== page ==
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  • 1949 Champion steering

    I am having a problem with the steering on my 1949 Champion 4 door sedan. If there is any crown in the road the car pulls quite severely in that direction. I have had everything I can think of done. Adjusted the steering box. New king pins, bushings, and bearings. Checked everything I can think of. Nothing is loose.
    My mechanic says it is the nature of the beast and I should go with radial tires.
    If I do purchase radials what size would be most appropiate?
    Help
    Jerry
    Last edited by gagecrib; 03-26-2011, 11:13 AM.

  • #2
    Steering

    When you switch from bias ply tires to radials , you will think some one slipped a new car under your steering wheel. I have 205 75 15 on my 50.

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    • #3
      WHAT HE SAID i HAVE 205 78 15 ON MY 1949 cHAMPION 4 DOOR. Mine is a daily driver and she is steady down the road. I don't know how we ever drove on Bias plys. What an improvement.
      Mabel 1949 Champion
      Hawk 1957 Silverhawk
      Gus 1958 Transtar
      The Prez 1955 President State
      Blu 1957 Golden Hawk
      Daisy 1954 Regal Commander Starlight Coupe
      Fresno,Ca

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      • #4
        According to the specs I read, your car came with a 550-15 tire. If you care about staying close to original size, a 155/80R15 tire will do the trick.
        205/75R15 tires are far more common though a little bigger. The larger tires like a 5 inch rim, although they can squeeze onto a smaller one.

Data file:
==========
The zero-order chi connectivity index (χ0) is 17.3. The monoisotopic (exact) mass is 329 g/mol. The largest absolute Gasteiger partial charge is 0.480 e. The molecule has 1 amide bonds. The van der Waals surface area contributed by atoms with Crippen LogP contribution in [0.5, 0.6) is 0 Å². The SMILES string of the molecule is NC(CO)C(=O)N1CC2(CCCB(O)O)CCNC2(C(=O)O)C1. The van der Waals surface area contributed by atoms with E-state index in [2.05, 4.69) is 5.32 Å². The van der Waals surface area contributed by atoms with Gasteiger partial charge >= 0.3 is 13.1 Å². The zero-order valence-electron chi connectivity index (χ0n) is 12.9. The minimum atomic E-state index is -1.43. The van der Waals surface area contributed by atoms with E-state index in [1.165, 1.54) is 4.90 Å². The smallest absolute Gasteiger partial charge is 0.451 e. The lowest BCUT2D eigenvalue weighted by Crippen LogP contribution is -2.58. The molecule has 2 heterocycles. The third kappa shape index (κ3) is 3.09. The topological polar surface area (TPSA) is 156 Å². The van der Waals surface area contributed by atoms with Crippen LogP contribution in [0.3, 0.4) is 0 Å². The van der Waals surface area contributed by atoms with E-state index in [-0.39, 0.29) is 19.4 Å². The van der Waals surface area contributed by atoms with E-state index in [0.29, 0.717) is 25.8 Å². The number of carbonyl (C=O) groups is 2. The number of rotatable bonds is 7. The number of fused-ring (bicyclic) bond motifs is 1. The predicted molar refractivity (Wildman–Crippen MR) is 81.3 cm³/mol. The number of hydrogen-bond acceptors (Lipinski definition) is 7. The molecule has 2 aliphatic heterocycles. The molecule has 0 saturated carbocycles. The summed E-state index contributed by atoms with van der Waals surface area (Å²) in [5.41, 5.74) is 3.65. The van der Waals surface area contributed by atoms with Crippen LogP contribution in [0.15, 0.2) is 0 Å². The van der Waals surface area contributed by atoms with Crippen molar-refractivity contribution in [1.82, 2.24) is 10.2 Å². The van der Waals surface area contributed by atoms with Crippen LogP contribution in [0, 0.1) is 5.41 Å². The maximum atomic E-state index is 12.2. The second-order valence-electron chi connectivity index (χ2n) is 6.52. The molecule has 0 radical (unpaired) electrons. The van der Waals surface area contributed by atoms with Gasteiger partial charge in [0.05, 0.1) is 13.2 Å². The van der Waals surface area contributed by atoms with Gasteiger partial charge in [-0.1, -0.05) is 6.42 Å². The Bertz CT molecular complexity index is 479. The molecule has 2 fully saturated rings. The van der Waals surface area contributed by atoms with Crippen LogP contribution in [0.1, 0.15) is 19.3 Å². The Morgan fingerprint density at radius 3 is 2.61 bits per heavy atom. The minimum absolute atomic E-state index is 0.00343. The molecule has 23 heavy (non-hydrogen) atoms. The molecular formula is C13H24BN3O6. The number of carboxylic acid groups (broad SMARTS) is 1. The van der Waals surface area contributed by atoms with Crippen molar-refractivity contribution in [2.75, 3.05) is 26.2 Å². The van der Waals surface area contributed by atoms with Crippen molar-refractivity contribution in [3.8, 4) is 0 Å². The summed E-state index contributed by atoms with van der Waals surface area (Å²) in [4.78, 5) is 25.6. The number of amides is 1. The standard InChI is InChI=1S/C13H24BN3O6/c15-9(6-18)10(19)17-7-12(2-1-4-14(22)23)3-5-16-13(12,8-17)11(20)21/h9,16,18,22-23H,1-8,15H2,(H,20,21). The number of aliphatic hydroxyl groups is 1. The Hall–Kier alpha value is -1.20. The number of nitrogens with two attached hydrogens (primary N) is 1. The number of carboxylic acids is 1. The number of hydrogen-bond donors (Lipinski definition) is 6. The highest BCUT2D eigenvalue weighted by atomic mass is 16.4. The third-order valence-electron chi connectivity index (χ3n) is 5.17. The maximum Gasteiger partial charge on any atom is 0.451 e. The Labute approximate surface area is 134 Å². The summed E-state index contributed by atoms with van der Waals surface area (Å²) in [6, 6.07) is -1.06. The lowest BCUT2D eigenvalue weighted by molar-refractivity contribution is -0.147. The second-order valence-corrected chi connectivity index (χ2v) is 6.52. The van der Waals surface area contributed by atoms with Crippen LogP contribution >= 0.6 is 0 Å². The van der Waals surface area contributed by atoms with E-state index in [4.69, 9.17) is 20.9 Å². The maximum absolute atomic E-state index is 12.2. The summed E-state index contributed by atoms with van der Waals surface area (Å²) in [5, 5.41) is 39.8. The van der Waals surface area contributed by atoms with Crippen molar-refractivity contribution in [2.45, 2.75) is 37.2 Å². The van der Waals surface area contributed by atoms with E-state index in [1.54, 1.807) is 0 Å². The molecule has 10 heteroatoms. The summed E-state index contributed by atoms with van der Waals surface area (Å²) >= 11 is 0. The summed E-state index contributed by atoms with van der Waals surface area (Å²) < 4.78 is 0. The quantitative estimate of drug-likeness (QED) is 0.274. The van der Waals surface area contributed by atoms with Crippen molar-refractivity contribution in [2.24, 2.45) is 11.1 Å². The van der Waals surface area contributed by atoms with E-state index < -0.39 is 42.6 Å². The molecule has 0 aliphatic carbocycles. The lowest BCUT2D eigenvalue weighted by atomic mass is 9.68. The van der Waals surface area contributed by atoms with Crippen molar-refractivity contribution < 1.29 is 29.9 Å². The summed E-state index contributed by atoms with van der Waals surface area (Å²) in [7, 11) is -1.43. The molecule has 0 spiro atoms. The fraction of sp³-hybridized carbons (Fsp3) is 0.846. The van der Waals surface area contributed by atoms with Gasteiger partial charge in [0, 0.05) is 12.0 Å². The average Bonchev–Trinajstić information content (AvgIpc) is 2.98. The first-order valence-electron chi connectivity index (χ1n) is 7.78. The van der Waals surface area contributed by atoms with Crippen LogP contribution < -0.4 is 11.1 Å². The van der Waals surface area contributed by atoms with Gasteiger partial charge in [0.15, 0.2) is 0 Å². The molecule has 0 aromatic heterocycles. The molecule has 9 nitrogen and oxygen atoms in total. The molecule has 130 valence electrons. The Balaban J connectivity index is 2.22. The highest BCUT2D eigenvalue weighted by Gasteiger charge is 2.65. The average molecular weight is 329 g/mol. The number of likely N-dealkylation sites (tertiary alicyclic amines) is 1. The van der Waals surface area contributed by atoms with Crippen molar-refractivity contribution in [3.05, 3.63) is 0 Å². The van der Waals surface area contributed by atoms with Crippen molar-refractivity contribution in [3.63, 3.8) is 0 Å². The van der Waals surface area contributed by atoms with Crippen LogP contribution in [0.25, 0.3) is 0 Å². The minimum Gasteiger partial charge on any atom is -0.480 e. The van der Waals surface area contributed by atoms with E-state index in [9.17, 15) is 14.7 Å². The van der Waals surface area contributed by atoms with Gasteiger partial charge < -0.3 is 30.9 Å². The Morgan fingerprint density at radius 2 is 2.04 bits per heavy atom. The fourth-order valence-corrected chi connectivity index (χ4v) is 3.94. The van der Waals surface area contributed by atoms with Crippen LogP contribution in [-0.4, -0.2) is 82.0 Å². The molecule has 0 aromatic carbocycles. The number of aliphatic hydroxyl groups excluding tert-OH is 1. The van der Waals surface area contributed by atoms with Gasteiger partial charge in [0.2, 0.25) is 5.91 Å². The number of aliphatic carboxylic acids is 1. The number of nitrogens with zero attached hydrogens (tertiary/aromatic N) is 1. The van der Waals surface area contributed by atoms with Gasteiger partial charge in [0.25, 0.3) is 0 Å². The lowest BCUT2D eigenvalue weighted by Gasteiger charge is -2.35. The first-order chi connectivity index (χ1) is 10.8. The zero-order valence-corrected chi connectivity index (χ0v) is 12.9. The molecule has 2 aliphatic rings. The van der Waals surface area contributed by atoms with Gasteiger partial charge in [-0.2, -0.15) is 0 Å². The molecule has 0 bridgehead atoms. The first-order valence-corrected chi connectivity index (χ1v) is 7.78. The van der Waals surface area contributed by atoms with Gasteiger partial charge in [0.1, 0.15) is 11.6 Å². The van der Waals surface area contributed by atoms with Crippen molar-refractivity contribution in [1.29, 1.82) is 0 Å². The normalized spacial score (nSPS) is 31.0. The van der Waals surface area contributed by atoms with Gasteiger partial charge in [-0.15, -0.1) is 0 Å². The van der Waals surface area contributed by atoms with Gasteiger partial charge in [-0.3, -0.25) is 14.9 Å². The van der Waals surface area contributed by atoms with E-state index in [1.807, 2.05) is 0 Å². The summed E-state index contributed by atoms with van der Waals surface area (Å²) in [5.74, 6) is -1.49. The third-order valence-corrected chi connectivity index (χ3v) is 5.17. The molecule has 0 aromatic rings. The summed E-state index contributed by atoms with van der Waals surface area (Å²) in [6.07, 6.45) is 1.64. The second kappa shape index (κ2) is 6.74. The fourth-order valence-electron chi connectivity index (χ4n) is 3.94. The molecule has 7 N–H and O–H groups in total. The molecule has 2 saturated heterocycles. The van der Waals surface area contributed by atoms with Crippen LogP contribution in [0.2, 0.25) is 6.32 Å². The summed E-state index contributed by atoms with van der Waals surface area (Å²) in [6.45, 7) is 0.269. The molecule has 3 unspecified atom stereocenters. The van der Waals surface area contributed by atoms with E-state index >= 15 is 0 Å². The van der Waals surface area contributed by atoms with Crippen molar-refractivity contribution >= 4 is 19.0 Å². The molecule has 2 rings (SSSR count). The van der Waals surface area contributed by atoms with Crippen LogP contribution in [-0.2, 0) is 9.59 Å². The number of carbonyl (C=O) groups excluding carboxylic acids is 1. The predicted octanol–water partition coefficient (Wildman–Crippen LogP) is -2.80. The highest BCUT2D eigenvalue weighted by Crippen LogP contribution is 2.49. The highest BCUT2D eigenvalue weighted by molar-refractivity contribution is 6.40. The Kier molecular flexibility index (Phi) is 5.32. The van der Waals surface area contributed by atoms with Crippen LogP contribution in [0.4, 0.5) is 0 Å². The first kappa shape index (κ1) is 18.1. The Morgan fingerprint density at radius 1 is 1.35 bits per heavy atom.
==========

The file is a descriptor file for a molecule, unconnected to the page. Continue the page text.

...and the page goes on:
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        • #5
          Just a thought Jerry. After all of that "parts replacement" work, was the front end alignment checked? There are several adjustments that if not correct, can cause all kinds of steering issues. Yes on the radial tires, and make sure you run 35psi in them. Remember, the radial tire "contact patch" is considerably wider than the original "82" series tires were. Hope this helps.

          Dan Miller
          Auburn, GA

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          • #6
            Yes.... Set to factory specs.

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            • #7
              My 1947 Champion liked to rock and roll on the road, especially one that was twisty or rough or crowned. Two members of our Atlantic Canada Chapter suggested the problem could be the rear springs. An excellent spring shop (with a manager who likes old cars) added one additional leaf to each rear spring, and the handling improved greatly. This also raised the rear end of the car slightly more than one inch, making it look better.
              Later I noticed in the Parts Catalogue for this car that an original heavy duty rear spring for this car has one more leaf than an ordinary spring.
              I agree totally with going to radial tires (did that several years ago) but would be reluctant to go larger than a
              195R75-15 because it possibly could be too wide for the wheel in a stressful situation.
              Bill Jarvis

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